The White Acts are fabulous. Act I, Scene 2, though essentially similar to other classic versions, features corps patterning that looks more varied and interesting than I’ve seen in other productions. While not losing any sense of Romantic style, the patterns are not limited to lines and soft, rounded arcs. I particularly liked when the Big Swans appear for their variations from the four corners of the stage, rather than migrating downstage like everyone else.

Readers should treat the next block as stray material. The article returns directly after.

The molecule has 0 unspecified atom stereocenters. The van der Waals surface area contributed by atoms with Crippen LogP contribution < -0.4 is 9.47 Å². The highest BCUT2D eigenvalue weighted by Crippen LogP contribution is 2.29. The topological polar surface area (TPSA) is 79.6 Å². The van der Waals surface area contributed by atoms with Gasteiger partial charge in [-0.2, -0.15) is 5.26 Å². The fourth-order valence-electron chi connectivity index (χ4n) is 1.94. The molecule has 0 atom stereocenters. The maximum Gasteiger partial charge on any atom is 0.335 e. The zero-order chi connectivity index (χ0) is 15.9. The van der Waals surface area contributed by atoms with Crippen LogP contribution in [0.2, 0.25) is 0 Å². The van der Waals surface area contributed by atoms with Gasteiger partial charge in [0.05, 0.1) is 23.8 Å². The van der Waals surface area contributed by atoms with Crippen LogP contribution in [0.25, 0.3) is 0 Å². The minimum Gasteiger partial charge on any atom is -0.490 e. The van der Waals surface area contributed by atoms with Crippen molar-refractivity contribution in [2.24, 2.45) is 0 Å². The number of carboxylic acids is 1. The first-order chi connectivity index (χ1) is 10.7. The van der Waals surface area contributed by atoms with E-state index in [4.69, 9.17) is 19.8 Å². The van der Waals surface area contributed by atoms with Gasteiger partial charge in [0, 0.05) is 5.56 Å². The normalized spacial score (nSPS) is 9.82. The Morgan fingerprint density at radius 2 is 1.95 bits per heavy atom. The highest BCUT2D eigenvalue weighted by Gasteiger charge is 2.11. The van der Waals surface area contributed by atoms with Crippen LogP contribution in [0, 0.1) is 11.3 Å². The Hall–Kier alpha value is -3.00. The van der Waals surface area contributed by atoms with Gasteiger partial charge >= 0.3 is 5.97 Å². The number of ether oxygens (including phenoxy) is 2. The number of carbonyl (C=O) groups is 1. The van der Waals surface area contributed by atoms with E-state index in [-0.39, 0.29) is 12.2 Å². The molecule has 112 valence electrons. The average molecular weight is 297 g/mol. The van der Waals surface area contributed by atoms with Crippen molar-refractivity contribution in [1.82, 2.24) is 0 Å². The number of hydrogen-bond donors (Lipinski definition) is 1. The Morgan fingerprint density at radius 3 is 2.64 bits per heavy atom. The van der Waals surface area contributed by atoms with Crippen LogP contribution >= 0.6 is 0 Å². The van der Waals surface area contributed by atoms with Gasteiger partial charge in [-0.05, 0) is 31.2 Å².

When I first started attending ballet, I found Act III, the conclusory White Act, to be particularly difficult to get through. Not in this version. The choreography makes narrative sense, does not excessively milk the style or the action, and makes stunning, unforgettable visual statements. The brief encounter between Rothbart and Odette in which he’s obviously reveling in his conquest, during which he swings her around in a sort of death spiral, is fantastic, as is the point when Siegfried cradles her near dead body in his arms. This version’s Act II is less brilliant, but that’s more a function of the White Acts looking so good, and of ABT’s Act II being so thrillingly envisioned and executed. But even here, the story is told coherently, and the character dances (introduced by a lethal, skeletal-looking incarnation of Rothbart) vary not only by musical and ethnic style, but by form – it’s not all ‘lead couple stage center surrounded by supporting pairs’. As a result, as in the White Acts, the dancing overall is much more passionate, and more compelling to watch.